Pandemic-fueled snacking surge renews focus on wellness and better-for-you products

Sept. 21, 2021

After more than a year of extreme fear and stress brought on by the COVID-19 pandemic, which in turn fueled a period of exuberant snack indulgence, consumers are prioritizing health more than ever before. At grocery stores and at work, they are looking for better-for-you nourishment by scanning labels, noticing unfamiliar ingredients, and rejecting items loaded with sodium, sugar and fat – seeking as many health benefits as possible in every snack. As always, definitions of healthy vary widely, from paleo, keto and vegan to Mediterranean diets factoring into the mix.

The wellness trend was already long under way, but the pandemic has been a key driver behind the rise of health-aware snacking as many consumers seek to shed those unwanted pounds they put on during months of limited mobility and after snacking at greater frequency for comfort and small indulgence.

And when the pandemic established remote work and school as the norm, daily routines lost all routine. The regimen of three distinct meals a day became even more blurred, further amplifying a trend that had also taken shape before the pandemic. Snack food has increasingly replaced meals instead of being consumed in between them.

The pandemic has also inspired consumers to be more open to trying less-established brands as stay-at-home orders drove the masses to shop the internet, expanding their horizons beyond their routine favorites at brick-and-mortar stores. This movement has given emerging brands a lower barrier to entry.


Following a lull in innovation amid pandemic disruptions and shutdowns, manufacturers are repositioning to meet consumers as they reemerge with new products that balance enjoyment and indulgence, along with those that fit into more wellness-focused lifestyles.

The numbers speak for themselves that snacking for pure indulgence clearly holds its place in the mix. Chocolate sales at c-stores increased 8.5% to $2.76 billion for the 52 weeks, ended May 1, 2021, versus one year ago, according to NielsenIQ Retail Measurement Services, Total U.S. Convenience data. That’s up 4.15% from the end of 2020, when chocolate sales totaled $2.65 billion for the 52 weeks, ended Dec. 26, per Nielsen Total U.S. Convenience data.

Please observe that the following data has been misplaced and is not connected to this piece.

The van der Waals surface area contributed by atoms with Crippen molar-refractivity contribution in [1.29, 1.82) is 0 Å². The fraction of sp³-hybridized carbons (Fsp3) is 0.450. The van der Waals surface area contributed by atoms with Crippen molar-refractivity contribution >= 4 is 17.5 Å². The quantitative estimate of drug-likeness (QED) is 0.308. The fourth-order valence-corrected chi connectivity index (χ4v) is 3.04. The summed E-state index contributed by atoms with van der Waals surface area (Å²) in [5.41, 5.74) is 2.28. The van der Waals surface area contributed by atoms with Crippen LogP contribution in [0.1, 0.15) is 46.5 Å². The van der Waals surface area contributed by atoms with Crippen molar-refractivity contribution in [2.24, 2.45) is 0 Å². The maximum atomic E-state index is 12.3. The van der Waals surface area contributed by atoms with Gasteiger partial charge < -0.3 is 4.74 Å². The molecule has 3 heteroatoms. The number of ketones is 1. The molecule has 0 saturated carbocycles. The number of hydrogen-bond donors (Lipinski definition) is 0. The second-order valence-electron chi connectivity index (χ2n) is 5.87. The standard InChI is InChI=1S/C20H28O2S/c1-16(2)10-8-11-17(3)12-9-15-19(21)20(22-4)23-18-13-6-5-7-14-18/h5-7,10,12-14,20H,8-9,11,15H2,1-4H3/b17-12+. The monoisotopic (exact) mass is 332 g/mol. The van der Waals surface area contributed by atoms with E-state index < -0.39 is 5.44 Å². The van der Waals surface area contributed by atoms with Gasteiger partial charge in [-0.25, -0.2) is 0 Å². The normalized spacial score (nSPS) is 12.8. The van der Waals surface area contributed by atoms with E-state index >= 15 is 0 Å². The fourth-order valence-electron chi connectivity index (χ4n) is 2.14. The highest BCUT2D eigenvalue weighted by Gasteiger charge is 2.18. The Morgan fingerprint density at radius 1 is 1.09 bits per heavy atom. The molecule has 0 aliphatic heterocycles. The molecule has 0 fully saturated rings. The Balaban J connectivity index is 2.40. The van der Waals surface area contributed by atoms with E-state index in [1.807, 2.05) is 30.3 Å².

Salty snack dollar sales for the past year grew 7.2%, according to Nielsen data, for the 52 weeks ended May 29, 2021, and sweet snacks dollar sales saw a 4.8% increase for the same period

PIM Brands Inc. (formerly Promotion In Motion), founded in 1979, has a long history of leading and inspiring consumer snacking trends and continually innovating to meet changing demands as one of America’s leading snack and confection manufacturers and one of the 50 largest global candy companies.  

Based in Park Ridge, NJ, PIM Brands provides a range of confections, from better-for-you to nostalgic indulgence for vending, office coffee service and micro markets. They include Welch’s Fruit Snacks, Welch’s Fruit n’ Yogurt Snacks, Welch’s Juicefuls Juicy Fruit Snacks, Original Gummi Factory Gummi and Sour Candies, along with Original Gummi FunMix, Sour Jacks Sour Candy, Sunmaid Chocolate Raisins and Nuclear Sqworms Sour Neon Gummi Worms.


“We saw fundamental changes in snacking at the onset and throughout the pandemic. While all consumers increased their snacking during COVID, Gen-Z and millennials did so at a rapid pace,” said PIM Brands vice-president of sales Jeff Scudillo. “These two segments snack on average five-plus times a day, compared with 2.7 for all consumers.”

Welch’s Fruit Snacks is appealing to millennial and Gen-X consumers, who have children in the household and are looking for fun snacks the whole family can enjoy, while some of PIM’s gummi brands, like Sour Jacks Sour Candy, appeal to an older Gen-Z consumer.

PIM Brands had several successful product launches in 2021, including the national introduction of Welch’s Juicefuls Juicy Fruit Snacks, a line of fruit snacks with a juice-filled center that are available in three flavor varieties: Mixed Fruit, Berry Blast and Island Splash. Original Gummi FunMix launched new Tropical Fish Party and Swirl’z Party, while Sour Jacks brought to market a fun new mix of Assorted Wedge Sour Candies.

For 2022, PIM will be introducing Welch’s Zero Sugar Fruity Bites in three flavor varieties and Welch’s Fruit Snacks Summer Fruits, a refreshing, seasonally inspired flavor.


Snacking for enjoyment was the top reason consumers cited for snacking during the pandemic.